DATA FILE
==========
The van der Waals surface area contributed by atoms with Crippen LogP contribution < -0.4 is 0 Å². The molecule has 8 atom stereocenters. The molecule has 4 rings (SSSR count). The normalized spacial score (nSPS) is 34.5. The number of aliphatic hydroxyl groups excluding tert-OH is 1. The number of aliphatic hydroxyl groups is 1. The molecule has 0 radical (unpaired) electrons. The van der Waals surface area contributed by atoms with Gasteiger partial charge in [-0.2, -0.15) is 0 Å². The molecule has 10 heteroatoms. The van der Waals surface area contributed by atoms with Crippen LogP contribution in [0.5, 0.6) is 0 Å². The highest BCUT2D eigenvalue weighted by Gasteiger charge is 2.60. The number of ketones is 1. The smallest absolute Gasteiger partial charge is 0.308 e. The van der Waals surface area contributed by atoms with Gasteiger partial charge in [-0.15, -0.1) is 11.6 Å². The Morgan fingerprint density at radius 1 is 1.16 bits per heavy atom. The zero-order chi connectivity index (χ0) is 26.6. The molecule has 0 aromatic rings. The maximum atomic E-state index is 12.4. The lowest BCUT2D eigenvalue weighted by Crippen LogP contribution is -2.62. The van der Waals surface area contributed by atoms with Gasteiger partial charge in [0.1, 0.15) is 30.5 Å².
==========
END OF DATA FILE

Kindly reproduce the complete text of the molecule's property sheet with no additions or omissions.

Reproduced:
The van der Waals surface area contributed by atoms with Crippen LogP contribution < -0.4 is 0 Å². The molecule has 8 atom stereocenters. The molecule has 4 rings (SSSR count). The normalized spacial score (nSPS) is 34.5. The number of aliphatic hydroxyl groups excluding tert-OH is 1. The number of aliphatic hydroxyl groups is 1. The molecule has 0 radical (unpaired) electrons. The van der Waals surface area contributed by atoms with Gasteiger partial charge in [-0.2, -0.15) is 0 Å². The molecule has 10 heteroatoms. The van der Waals surface area contributed by atoms with Crippen LogP contribution in [0.5, 0.6) is 0 Å². The highest BCUT2D eigenvalue weighted by Gasteiger charge is 2.60. The number of ketones is 1. The smallest absolute Gasteiger partial charge is 0.308 e. The van der Waals surface area contributed by atoms with Gasteiger partial charge in [-0.15, -0.1) is 11.6 Å². The Morgan fingerprint density at radius 1 is 1.16 bits per heavy atom. The zero-order chi connectivity index (χ0) is 26.6. The molecule has 0 aromatic rings. The maximum atomic E-state index is 12.4. The lowest BCUT2D eigenvalue weighted by Crippen LogP contribution is -2.62. The van der Waals surface area contributed by atoms with Gasteiger partial charge in [0.1, 0.15) is 30.5 Å².